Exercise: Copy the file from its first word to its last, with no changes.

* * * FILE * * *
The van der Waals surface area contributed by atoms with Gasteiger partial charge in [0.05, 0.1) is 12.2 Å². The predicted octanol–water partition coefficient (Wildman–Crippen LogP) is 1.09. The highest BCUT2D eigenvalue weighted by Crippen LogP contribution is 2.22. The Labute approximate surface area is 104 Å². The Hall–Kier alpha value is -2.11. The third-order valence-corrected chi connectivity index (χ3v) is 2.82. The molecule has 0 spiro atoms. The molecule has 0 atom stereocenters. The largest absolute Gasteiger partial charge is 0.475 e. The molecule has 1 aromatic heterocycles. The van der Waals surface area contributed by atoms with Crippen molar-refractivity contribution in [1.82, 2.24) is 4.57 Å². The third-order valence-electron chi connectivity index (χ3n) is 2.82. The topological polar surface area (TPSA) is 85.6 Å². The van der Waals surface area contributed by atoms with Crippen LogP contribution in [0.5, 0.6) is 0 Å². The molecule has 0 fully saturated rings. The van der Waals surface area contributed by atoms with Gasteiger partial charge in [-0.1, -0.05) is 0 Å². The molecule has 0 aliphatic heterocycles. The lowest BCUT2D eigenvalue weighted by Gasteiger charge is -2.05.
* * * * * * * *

The van der Waals surface area contributed by atoms with Gasteiger partial charge in [0.05, 0.1) is 12.2 Å². The predicted octanol–water partition coefficient (Wildman–Crippen LogP) is 1.09. The highest BCUT2D eigenvalue weighted by Crippen LogP contribution is 2.22. The Labute approximate surface area is 104 Å². The Hall–Kier alpha value is -2.11. The third-order valence-corrected chi connectivity index (χ3v) is 2.82. The molecule has 0 spiro atoms. The molecule has 0 atom stereocenters. The largest absolute Gasteiger partial charge is 0.475 e. The molecule has 1 aromatic heterocycles. The van der Waals surface area contributed by atoms with Crippen molar-refractivity contribution in [1.82, 2.24) is 4.57 Å². The third-order valence-electron chi connectivity index (χ3n) is 2.82. The topological polar surface area (TPSA) is 85.6 Å². The van der Waals surface area contributed by atoms with Crippen LogP contribution in [0.5, 0.6) is 0 Å². The molecule has 0 fully saturated rings. The van der Waals surface area contributed by atoms with Gasteiger partial charge in [-0.1, -0.05) is 0 Å². The molecule has 0 aliphatic heterocycles. The lowest BCUT2D eigenvalue weighted by Gasteiger charge is -2.05.